Financial Advice NZ. Article originally published in

OPINION: It’s becoming clearer that high interest rates are the only thing standing between many people and their first home.

Not too long ago it was high house prices caused by the fear of missing out that accompanied Covid lockdowns, but that’s no longer the case.

One estimate shows after-tax pay for a typical first-home-buying couple, based on median pay rates for 25 to 29-year-olds, increased by an average $5 a week in July this year alone.

At the same time, Real Estate Institute figures show the national lower quartile house selling price declined by $3000 to $587,000 in July.

Sure, they’re not big changes, but they are something positive for first-home buyers and might encourage them to start looking again after a long spell of uninspiring statistics.

But then you look at interest rates, and the repayments needed to service even a reasonable-sized loan, and any positivity from higher wages and lower prices goes out the window.

The latest rates were highlighted by Squirrel chief executive David Cunningham, who pointed out the average rate on home loans has risen from 2.8% in 2021 to 5.3% today. On a $500,000 mortgage that means an extra $12,500 in interest payments each year.

But it doesn’t end there.

Cunningham said that average would climb to more than 7%, meaning a further $8500 in interest payments, “all without factoring in any further moves by the banks to expand their interest margin”.

For some people, that adds up to an extra $20,000 in repayments a year at a time when they are stretched to their financial limits.

So, as a first-home buyer, what can you do to take advantage of lower house prices?

First, you need to understand borrowing from the banks is not easy right now. They are typically demanding a 20% deposit on existing houses and 10% on new builds before they’ll even consider lending.

That means, on the average house price in August of $893,639 you’d have to find a deposit of $178,727 for an existing house and $89,363 for a new build.

Then you would have to satisfy them you could make the regular payments.

But there are other options you could consider.

Shared ownership scheme

One I particularly like is the First Home Partner Scheme run by Kāinga Ora (Housing New Zealand).

This is designed to fill the gap if your deposit and a bank mortgage still isn’t enough to get you into your first home.

It’s a shared-ownership scheme in which Kāinga Ora contributes up to $200,000 or 25% of the house purchase price and co-owns it with you.

You need at least 5% deposit, from savings, KiwiSaver, a Kāinga Ora First Home Grant, or family contributions. Kāinga Ora’s contribution will be considered by your bank as part of the deposit.

The shared ownership will be determined by the size of your deposit, how much your bank is willing to lend you, and how much Kāinga Ora will contribute.

For example, if you have 20% of the purchase price and your bank is willing to lend you 60%, Kāinga Ora will put in the remaining 20% and in return gets a 20% share of the ownership in the home.

To qualify you need to be earning less than $150,000.

Once you buy your house, you have to meet Kāinga Ora regularly to work out a plan to do your best to buy its share within the first 15 years, and you must purchase it in full within 25 years.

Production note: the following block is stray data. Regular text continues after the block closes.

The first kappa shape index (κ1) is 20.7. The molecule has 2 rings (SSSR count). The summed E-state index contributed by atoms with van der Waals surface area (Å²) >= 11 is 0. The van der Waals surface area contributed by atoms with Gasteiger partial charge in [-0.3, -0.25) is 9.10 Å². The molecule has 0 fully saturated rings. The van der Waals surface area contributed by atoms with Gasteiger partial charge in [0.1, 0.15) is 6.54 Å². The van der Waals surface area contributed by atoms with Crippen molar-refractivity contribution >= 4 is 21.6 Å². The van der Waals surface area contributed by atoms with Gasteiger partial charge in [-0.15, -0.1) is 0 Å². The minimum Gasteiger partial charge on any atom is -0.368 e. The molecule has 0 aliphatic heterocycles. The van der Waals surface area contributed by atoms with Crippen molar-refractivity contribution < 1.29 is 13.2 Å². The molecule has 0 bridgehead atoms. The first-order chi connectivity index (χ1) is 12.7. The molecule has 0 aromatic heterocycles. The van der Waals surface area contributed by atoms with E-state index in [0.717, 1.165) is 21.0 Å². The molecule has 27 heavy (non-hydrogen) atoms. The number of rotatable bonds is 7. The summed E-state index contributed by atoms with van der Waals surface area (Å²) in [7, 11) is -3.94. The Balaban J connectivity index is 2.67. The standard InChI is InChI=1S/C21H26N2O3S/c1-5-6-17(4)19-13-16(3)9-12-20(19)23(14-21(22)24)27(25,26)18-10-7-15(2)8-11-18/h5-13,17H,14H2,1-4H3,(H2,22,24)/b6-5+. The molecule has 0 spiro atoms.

You must also live in the house for at least the first three years, and you cannot sell it without their permission.

First Home Grant

As I said above, you can build your deposit by way of the Kāinga Ora First Home Grant of up to $10,000. You can qualify if you’ve been contributing to KiwiSaver for at least three years, and how much you get depends on how much you earn and the type of home you want to buy.

You can apply either before you find a house or after you have had an offer accepted, but it’s recommended you apply for pre-approval.

Loan guarantee

Another way of buying your first home is to agree to have Kāinga Ora guarantee (underwrite) payments on your home loan with your bank.

You still need a 5% deposit, but there’s no cash investment by Kāinga Ora, so it doesn’t own part of the house. It does charge a small fee to insure the mortgage.

This option allows your bank to give you a mortgage it would otherwise not be able to approve.

To qualify, your household income must be $95,000 or less if you’re an individual without dependants, $150,000 or less if you’re an individual with one or more dependants, or $150,000 or less (combined) for two or more buyers.

You can find further details on all this at

Non-bank lenders

If you don’t qualify for any of these because you earn too much, you could look around at non-bank mortgage lenders.

There are many of these, and they often have packages that allow you to borrow what you need without having to find the high deposit the big banks require.

Interest rates may be higher, but the upside is you’ll get into your first house sooner.

In the good old days when we got our first house, interest rates were 10.5% and there was no assistance for first-home buyers.

We had been overseas on our OE and saved one income while living off the other, and that allowed us to have a deposit when we returned.

There are many ways to gather your first deposit – it takes time, commitment, and sometimes thinking creatively.

As my financial adviser would say, do your sums and shop around for the best deal. If you are unsure, get advice from friends, family or a professional mortgage adviser.


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